HCL Technologies' Success Lies in Its Collaboration with Customers

A core strategy of the company is to 'put our skin in the game' and collaborate with customers.

Having built up a nice business over the years HCL Technologies, headquartered in Noida, Uttar Pradesh, India, has staked its claim on being a value-added company. With 1.6 billion in revenue for 2007 and 47,954employees the company is the one of the top five IT companies in India. As a provider of software IT solutions, remote infrastructure management services and BPO, the company's reach is global with 56% of the company's business coming from the U.S., 14% in Asia and 30% in Europe.

Its revenue growth of 42% from 2006-2007 might be due to its somewhat unique business model of financially flexibility. A perfect example of this is how HCL is working with Boeing.

"In 2003-2004 when the aerospace market was rebounding Boeing wanted to launch its 787 but had some financial challenges. Since we had been in the aerospace business for 10 years at that point and understood the market we approached them with a unique proposition -- to construct a business model where part of the payment to HCL gets linked to the airplane deliveries by Boeing to their customers," explains Ramesh Pillai, head of Aerospace Practice, HCL America.

Pillai points out that part of issue Boeing had to face was that Tier 1 companies were just coming out of tough economic times and would also have cash flow issues. Given the sheer size of this project, HCL decided to look at earning profits in stages rather the usual short term perspective and offered Boeing the opportunity with this innovative deal construct. "One of our core business strategies is to put our skin in the game' and to be active collaborators with our customers by throwing our lot in with theirs," says Pillai.

HCL also worked very closely with a lot of Boeing's Tier 1 suppliers as well.

This has paid off for the company since as they have been the exclusive partner on the project since 2005. Over 70% of the systems on this aircraft have HCL employees involved at some stage.

"One of the challenges our company faced was getting our engineers to adapt the policies necessary to working on the Boeing project and do it very quickly. Luckily our policy is to keep moving our engineers around and not lay off people when a project is completed. Therefore we could move people into training programs rather quickly," said Pillai.

The commitment HCL shows its employees is based in a program that the company calls Employees First. The motto is "Employees First, Customers Second", not something that is often heard in business. The company understands that its most valuable assets are its employees. The program works on trust and transparency. The program includes a Five Fold Path to Individual Enlightenment which ensures employees are given Support, Knowledge, Recognition, Empowerment, and Transformation. The program is working as their attrition rate is low.

What is also working well is HCL's manufacturing business which is collaborative in nature as well as it works with companies to help them maximize their IT systems to ensure that information is conveyed to all parts of the organization. "We partner with our customers and help them put in a framework that supports the necessary integration of data that they need to implement their continuous improvement efforts," says Sujatha Anand, Practice Director, HCL Manufacturing and Plant Automation Services.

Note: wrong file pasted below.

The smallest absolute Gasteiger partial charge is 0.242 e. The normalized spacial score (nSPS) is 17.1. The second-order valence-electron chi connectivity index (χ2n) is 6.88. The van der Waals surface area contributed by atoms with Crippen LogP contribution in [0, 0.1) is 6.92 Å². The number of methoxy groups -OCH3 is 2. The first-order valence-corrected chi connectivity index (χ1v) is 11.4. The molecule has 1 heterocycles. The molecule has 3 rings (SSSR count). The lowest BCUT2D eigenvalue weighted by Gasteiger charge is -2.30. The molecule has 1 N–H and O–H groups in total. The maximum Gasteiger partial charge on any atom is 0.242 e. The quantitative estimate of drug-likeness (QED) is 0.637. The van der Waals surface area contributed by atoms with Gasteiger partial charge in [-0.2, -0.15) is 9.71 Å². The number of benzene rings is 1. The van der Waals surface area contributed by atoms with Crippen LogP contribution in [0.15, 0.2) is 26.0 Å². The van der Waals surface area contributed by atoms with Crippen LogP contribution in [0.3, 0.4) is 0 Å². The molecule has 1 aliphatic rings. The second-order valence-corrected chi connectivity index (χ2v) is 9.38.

One way HCL does that is through its Synchronized Applications (SynAps) for Manufacturers, which was recently showcased at ARC's 11th Annual Manufacturing Forum.

"One area we might look at is how the company can leverage PLM (Product Lifecycle Management) as a master data management platform," says Anand. "We have a templates and processes which defines what needs to be managed in a PLM system and how to set up collaboration between engineering and manufacturing."

As always companies need to determine what architecture is optimal. "While a company may choose SOA at an enterprise level, we can help them set a solution that will integrate all of the other systems such as MES, Asset Management, etc," says Anand.

"Companies are just now standardizing shop floor systems and engineering systems and it is a major challenge. Change management is an important aspect of these efforts as well," explains Anand.

Automation, or lack of it, can be an issue as it was with one of HCL's clients which was facing poor yield in its four U.S. plants. The high volume electronics manufacturer had inadequate automation in its plants. HCL worked out a solutions working closely with both the IT departments and the shop floor team to work out a solution that made sure that the machines became 100% automated, which involved integrating information from 250 systems that were spread across multiple plants.

Working with partners and suppliers is also an area where information must be more closely aligned. IT systems and frameworks must be in place to ensure proper channels of communications.

"We find ourselves working in greenfield projects as well where we come into the picture to set up program management across plants working with business department and also working with third party vendors," says Anand.

HCL has roots in discreet industries but is now becoming involved in process industries as well. And as pharmaceutical companies face mandates that require more information, HCL is able to provide solutions as well.

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